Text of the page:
سیاست های پولی و نرخ بهره بلند مدت ایالات متحده
|کد مقاله||سال انتشار||مقاله انگلیسی||ترجمه فارسی||تعداد کلمات|
|26104||2006||15 صفحه PDF||سفارش دهید||محاسبه نشده|
Publisher : Elsevier - Science Direct (الزویر - ساینس دایرکت)
Journal : Journal of Macroeconomics, Volume 28, Issue 4, December 2006, Pages 737–751
This paper assesses the effect of federal funds rate innovations on longer-term US nominal interest rates across different periods. The evidence suggests that these responses change with changes in the monetary policy regime. Time periods considered are pre- and post-1979 and different Federal Reserve Chairman’s tenure. The response of longer-term interest rates to federal funds rate innovations are shown to be smaller and less persistent in the post-1979 period when the Federal Reserve placed more emphasis on inflation.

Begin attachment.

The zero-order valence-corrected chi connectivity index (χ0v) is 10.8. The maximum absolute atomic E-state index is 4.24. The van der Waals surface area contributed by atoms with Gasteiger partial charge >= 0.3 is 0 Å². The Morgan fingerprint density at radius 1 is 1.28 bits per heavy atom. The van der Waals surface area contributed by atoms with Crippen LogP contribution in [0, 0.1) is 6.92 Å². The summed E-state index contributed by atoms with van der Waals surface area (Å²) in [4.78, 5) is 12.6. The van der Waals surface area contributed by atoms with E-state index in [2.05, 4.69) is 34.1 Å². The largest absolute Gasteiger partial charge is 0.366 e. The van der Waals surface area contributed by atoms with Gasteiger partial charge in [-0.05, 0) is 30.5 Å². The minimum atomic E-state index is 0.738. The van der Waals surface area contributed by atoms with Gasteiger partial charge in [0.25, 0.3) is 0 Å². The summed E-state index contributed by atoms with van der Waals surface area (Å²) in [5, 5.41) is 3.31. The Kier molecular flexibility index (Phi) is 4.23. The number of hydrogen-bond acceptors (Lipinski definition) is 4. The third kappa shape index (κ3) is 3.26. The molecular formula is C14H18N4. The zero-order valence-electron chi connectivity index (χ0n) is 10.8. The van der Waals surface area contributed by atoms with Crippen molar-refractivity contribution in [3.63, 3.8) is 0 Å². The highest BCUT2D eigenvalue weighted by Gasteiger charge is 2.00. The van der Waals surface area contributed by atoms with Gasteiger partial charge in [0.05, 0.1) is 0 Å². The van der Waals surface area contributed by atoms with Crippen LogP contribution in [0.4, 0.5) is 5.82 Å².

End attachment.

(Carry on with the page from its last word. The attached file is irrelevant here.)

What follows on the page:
This paper examines the effects of monetary policy on long-term interest rates in the United States. Monetary policy impulses are measured by innovations in the federal funds rate which was the Federal Reserve’s policy instrument over most of the period examined. Given that the Federal Reserve conducts monetary policy in this manner, the response of longer-term rates to the federal funds rate is a key question. The focus of this study is on the way in which this response depends on the monetary policy regime. How has the response of longer-term interest rates to innovations in the federal funds rate varied with what in the literature have been identified as regime changes? This focus leads us to proceed in the following manner. First, we consider a long period 1973–2002 and focus on time-variation in the response of longer-term rates to innovations in the federal funds rate. Second, we employ weekly data and consider several ways to break the time-span considered into subperiods corresponding to different monetary policy regimes. Besides providing sufficient observations to examine a number of subperiods, weekly data are more likely to pick out actual innovations to the federal funds rate than are monthly or quarterly observations. Finally, responses of long-term interest rates to innovations in the federal funds rate are examined within a VAR framework allowing for the interaction of interest rates with other macroeconomic variables. There are a number of recent studies related to our research. Evans and Marshall, 1998, Kozicki and Tinsley, 2001a, Kozicki and Tinsley, 2001b and McMillin, 2001 study the linkage of monetary policy and short- and long-term nominal interest rates within VAR frameworks. Kuttner (2001) estimates the impact of monetary policy actions on interest rates of various maturities. Mehra, 1996, Roley and Sellon, 1995 and Thornton, 1998 study the response of longer-term interest rates to monetary policy actions measured by the federal funds rate (or target federal funds rate), as does an earlier paper by Cook and Hahn (1989). Additional empirical literature on the topic is surveyed in Akhtar (1995). This literature suggests considerable uncertainty about the response of longer-term interest rates to changes in the federal funds rate. Even the direction of the effect is a subject of disagreement. Two recent macroeconomic textbooks, for example, present divergent views. Blanchard (2000, p. 295) expresses the “standard view” that “when short-term rates move, whether down (as in the 1990–1991 recession) or up, long-term interest rates are likely to move in the same direction, but by less.” Cook and Hahn (1989) report results consistent with this view. Romer (2001, p. 477) considers Cook and Hahn’s result an “anomaly.” In his view, the “idea that a contractionary monetary policy [a rise in the federal funds rate] should immediately lower long-term nominal interest rates is intuitive: contractionary policy is likely to cause real interest rates to rise only briefly and is likely to lower inflation over the longer term.” We return to these divergent views at a later point. The paper is organized as follows. Section 2 discusses the data and sets out the VAR framework employed. Section 3 presents our results. Section 4 considers these results in the context of previous literature. Section 5 contains concluding comments.